The results are published in the Journal of Virology.
"Our findings highlight how IL-21 could be important in the development of antiviral vaccines," says research associate Ata Ur Rasheed Mohammed, PhD, the first author of the paper. The senior author is Rafi Ahmed, PhD, director of the Emory Vaccine Center and a Georgia Research Alliance Eminent Scholar.
The findings could lead scientists designing future vaccines to incorporate IL-21 directly or to use the ability to stimulate IL-21 as a gauge of vaccine activity. IL-21 was discovered in 2000. Its effects have also been studied in the area of immune responses against HIV, and it has been in clinical trials for skin cancer and kidney cancer and auto-immune disorders.
A main objective of vaccination is to make the recipient’s immune system develop antibodies that can neutralize infecting viruses. Signals from IL-21 appear to be necessary for generating long-lived plasma cells, which reside in the bone marrow and secrete antibodies.
Rasheed and his colleagues probed mice that were unable to respond to IL-21, because the mice were engineered to lack the gene for the IL-21 receptor. They examined the altered mice in the context of three different types of viral infections: LCMV (lymphocytic choriomeningitis virus), VSV (vesicular stomatitis virus), and influenza.
When infected with each of the three viruses separately, the altered mice did start to produce antibodies, but antibody levels faded out over the course of around two months. The mice "exhibited a profound defect in generating long-lived plasma cells and in sustaining antibody levels over time," the authors write.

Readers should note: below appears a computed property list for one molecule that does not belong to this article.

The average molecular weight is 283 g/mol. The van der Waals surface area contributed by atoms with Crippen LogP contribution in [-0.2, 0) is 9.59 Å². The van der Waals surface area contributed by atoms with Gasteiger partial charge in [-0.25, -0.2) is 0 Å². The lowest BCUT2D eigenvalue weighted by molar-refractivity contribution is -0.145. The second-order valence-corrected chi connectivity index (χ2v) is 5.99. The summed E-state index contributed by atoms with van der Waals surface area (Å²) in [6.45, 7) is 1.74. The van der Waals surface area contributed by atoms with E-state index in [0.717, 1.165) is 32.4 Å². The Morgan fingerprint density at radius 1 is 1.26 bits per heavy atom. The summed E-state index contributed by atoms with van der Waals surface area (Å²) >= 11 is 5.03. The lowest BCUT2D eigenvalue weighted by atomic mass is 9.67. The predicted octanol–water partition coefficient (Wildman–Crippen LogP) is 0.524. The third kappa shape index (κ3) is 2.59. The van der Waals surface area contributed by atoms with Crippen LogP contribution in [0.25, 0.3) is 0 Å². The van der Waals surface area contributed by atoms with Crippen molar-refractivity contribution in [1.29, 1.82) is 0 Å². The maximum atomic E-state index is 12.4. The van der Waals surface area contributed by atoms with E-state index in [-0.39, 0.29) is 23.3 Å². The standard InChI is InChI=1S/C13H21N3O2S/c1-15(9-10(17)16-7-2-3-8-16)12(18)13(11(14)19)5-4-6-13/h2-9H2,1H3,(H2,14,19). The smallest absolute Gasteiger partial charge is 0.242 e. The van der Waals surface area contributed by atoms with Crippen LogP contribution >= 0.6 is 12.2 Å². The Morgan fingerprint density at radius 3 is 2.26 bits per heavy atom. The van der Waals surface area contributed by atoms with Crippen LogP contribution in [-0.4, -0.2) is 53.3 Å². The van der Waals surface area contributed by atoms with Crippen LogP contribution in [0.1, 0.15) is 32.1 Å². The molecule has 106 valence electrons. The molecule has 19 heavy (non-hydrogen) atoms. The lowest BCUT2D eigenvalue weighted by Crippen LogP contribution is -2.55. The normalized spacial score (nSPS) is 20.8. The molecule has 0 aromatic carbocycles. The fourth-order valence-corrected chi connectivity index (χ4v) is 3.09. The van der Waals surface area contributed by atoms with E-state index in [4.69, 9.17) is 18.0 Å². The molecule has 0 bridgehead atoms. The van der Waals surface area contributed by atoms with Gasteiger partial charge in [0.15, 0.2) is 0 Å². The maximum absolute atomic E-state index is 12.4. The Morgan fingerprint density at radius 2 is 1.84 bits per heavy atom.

Rasheed’s team demonstrated that IL-21 is playing a role in germinal centers, structures in the lymph nodes and spleen where cells that produce high-affinity antibodies are selected. In the IL-21 receptor deficient mice, germinal centers form but are not sustained. IL-21 signals are important both for the antibody-producing cells and for T helper cells that support them, the researchers showed.
The research was supported by the National Institutes of Allergy and Infectious Diseases (P01 AI097092-01A1 and RO1 A1030048) and the Center for HIV/AIDS Vaccine Immunology and Immunogen Discovery (UM1AI100663).
source : http://www.sciencedaily.com/releases/2013/05/130523162252.htm